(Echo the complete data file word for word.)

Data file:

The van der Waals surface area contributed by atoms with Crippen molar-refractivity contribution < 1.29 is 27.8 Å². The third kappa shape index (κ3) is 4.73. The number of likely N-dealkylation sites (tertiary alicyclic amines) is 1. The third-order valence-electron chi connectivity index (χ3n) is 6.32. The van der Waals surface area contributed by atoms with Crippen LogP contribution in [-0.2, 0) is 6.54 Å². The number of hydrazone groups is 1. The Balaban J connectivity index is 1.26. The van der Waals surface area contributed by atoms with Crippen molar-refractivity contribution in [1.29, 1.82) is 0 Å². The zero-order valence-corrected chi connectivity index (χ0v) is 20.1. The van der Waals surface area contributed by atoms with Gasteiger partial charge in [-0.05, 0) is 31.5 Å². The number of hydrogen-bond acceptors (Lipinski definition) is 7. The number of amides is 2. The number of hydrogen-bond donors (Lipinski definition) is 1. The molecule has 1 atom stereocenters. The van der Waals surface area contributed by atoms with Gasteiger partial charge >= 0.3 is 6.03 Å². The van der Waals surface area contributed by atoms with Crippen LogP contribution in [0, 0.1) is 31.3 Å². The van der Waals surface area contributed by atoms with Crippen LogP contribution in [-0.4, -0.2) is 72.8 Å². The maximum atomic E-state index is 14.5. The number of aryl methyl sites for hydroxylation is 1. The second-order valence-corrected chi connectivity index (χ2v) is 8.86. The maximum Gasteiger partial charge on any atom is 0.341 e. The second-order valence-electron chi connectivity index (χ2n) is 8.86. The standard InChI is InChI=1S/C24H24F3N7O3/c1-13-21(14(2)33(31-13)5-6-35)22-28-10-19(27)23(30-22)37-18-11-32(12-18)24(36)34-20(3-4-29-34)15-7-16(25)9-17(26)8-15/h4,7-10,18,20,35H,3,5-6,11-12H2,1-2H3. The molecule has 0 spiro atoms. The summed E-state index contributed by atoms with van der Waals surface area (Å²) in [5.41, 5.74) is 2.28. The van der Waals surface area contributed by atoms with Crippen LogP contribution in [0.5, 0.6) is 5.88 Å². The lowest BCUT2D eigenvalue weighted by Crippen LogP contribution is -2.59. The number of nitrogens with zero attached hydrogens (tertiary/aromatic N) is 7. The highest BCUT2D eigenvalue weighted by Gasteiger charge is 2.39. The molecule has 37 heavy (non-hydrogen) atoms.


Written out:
The van der Waals surface area contributed by atoms with Crippen molar-refractivity contribution < 1.29 is 27.8 Å². The third kappa shape index (κ3) is 4.73. The number of likely N-dealkylation sites (tertiary alicyclic amines) is 1. The third-order valence-electron chi connectivity index (χ3n) is 6.32. The van der Waals surface area contributed by atoms with Crippen LogP contribution in [-0.2, 0) is 6.54 Å². The number of hydrazone groups is 1. The Balaban J connectivity index is 1.26. The van der Waals surface area contributed by atoms with Crippen molar-refractivity contribution in [1.29, 1.82) is 0 Å². The zero-order valence-corrected chi connectivity index (χ0v) is 20.1. The van der Waals surface area contributed by atoms with Gasteiger partial charge in [-0.05, 0) is 31.5 Å². The number of hydrogen-bond acceptors (Lipinski definition) is 7. The number of amides is 2. The number of hydrogen-bond donors (Lipinski definition) is 1. The molecule has 1 atom stereocenters. The van der Waals surface area contributed by atoms with Gasteiger partial charge >= 0.3 is 6.03 Å². The van der Waals surface area contributed by atoms with Crippen LogP contribution in [0, 0.1) is 31.3 Å². The van der Waals surface area contributed by atoms with Crippen LogP contribution in [-0.4, -0.2) is 72.8 Å². The maximum atomic E-state index is 14.5. The number of aryl methyl sites for hydroxylation is 1. The second-order valence-corrected chi connectivity index (χ2v) is 8.86. The maximum Gasteiger partial charge on any atom is 0.341 e. The second-order valence-electron chi connectivity index (χ2n) is 8.86. The standard InChI is InChI=1S/C24H24F3N7O3/c1-13-21(14(2)33(31-13)5-6-35)22-28-10-19(27)23(30-22)37-18-11-32(12-18)24(36)34-20(3-4-29-34)15-7-16(25)9-17(26)8-15/h4,7-10,18,20,35H,3,5-6,11-12H2,1-2H3. The molecule has 0 spiro atoms. The summed E-state index contributed by atoms with van der Waals surface area (Å²) in [5.41, 5.74) is 2.28. The van der Waals surface area contributed by atoms with Crippen LogP contribution in [0.5, 0.6) is 5.88 Å². The lowest BCUT2D eigenvalue weighted by Crippen LogP contribution is -2.59. The number of nitrogens with zero attached hydrogens (tertiary/aromatic N) is 7. The highest BCUT2D eigenvalue weighted by Gasteiger charge is 2.39. The molecule has 37 heavy (non-hydrogen) atoms.